Technology: Target on Your Back

High-profile data breaches put retailers in public crosshairs

By
Angel Abcede, Senior Editor/Content Development Coordinator

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Years from now, when the topic of data security comes up, retailers may talk of the time before Target, and the time after, as the ripple effect of 110 million compromised consumer credit-card numbers flows outward.

Clearly, the breach at the Minneapolis-based mass merchant, and subsequently those of high-profile retailers Neiman Marcus, Nordstrom and Michael’s—and even the revelation from several state’s attorneys offices that convenience stores have fallen victim—ignited a media firestorm, renewed public debate over identity theft and eventually led to Congressional hearings that brought retailers, association leaders and financial executives to the Hill to testify.

“It’s definitely an eye-opener,” says Maximo Ricardo Alvarez, vice president of Sunshine Gasoline Distributors, Miami. “It shows that any retailer, no matter how big or small, can experience that nightmare and be [compromised] in the blink of an eye.”

For Alvarez’s chain of more than 200 c-stores in South Florida, finding solid third-party suppliers to help manage the payment process is critical. “[It’s about] good partnerships with security and technology companies and being confident in their products,” he says. “They’re IT professionals … who know a lot more than I do.”

While retailers have had to comply with mandated credit-card standards that went live for many as of 2010, recent headline-grabbing breaches have rained down near-term repercussions, including:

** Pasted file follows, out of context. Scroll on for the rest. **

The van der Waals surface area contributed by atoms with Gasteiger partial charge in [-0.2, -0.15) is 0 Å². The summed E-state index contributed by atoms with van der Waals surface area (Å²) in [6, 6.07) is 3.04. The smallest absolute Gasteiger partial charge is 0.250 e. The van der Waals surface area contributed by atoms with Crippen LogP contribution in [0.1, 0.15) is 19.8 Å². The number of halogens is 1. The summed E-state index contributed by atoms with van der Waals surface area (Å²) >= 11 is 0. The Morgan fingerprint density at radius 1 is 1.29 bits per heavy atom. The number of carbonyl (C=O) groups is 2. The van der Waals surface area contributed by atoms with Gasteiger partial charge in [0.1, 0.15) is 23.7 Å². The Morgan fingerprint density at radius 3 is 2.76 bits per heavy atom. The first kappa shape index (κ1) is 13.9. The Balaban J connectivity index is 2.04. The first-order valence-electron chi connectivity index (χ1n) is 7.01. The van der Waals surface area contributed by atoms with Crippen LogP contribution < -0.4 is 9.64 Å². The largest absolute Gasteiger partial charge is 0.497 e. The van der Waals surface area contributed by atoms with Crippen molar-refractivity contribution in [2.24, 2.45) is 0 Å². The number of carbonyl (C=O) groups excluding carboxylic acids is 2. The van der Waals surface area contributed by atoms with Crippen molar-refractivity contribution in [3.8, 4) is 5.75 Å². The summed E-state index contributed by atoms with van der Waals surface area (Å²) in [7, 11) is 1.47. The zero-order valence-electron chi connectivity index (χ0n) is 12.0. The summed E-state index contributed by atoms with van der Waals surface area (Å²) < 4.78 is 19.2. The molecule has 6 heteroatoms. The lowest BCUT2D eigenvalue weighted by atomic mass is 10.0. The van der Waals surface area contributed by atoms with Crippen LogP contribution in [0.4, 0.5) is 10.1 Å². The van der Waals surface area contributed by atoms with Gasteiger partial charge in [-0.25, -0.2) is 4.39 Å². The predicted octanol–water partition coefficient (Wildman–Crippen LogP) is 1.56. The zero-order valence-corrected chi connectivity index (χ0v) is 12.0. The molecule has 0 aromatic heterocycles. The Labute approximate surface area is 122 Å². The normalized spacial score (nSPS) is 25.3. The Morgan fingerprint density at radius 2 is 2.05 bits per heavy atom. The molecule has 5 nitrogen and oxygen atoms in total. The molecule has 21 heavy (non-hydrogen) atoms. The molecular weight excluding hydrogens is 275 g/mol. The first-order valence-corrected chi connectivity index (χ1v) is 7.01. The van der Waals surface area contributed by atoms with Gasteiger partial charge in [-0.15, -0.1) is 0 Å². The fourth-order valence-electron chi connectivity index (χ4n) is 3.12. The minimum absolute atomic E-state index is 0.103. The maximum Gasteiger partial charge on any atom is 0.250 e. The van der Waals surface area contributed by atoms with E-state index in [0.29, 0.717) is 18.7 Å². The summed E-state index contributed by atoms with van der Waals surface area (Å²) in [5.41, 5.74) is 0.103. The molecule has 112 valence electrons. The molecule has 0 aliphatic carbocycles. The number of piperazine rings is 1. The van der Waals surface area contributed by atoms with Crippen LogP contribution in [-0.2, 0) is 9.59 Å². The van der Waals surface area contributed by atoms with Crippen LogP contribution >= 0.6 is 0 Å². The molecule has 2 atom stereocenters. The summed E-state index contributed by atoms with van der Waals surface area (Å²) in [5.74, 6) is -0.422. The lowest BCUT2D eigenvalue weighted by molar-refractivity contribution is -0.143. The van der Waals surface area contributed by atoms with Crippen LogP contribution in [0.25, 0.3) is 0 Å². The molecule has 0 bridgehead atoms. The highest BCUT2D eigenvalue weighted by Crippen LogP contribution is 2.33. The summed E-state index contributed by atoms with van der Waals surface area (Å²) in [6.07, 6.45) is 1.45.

▶ Fueling debate and support for security measures, some of which require significant investments for retailers. This is on top of millions of dollars already invested in mandated upgrades just a few years ago.

 ▶ Increasing public awareness and scrutiny of the decisions retailers make regarding data security.

 ▶ Sparking Congressional hearings, which may lead to legislative regulation.

For c-store and petroleum retailers, the real concern is awareness—or lack thereof, according to Nizam Uddin, director of security and compliance for MegaPath Corp., Pleasanton, Calif. One of Alvarez’s vendor partners, MegaPath, secures and manages his data transmission network.

“Retailers handle their cash securely,” Uddin says. “They have cash drawers and know who’s [authorized] to handle the safe. It’s all monitored, all accounted for, so they’re not short $10 or $15 every day. But they don’t do that with credit-card machines or the environment around it.”

Having the tools in place and the training to create a secure data environment on a daily basis is the skill set more retailers need, Uddin says.

“You have to be vigilant,” Alvarez says. “[Incidents such as Target’s] make everyone more conscious, more aware of that kind of threat and take it seriously.”

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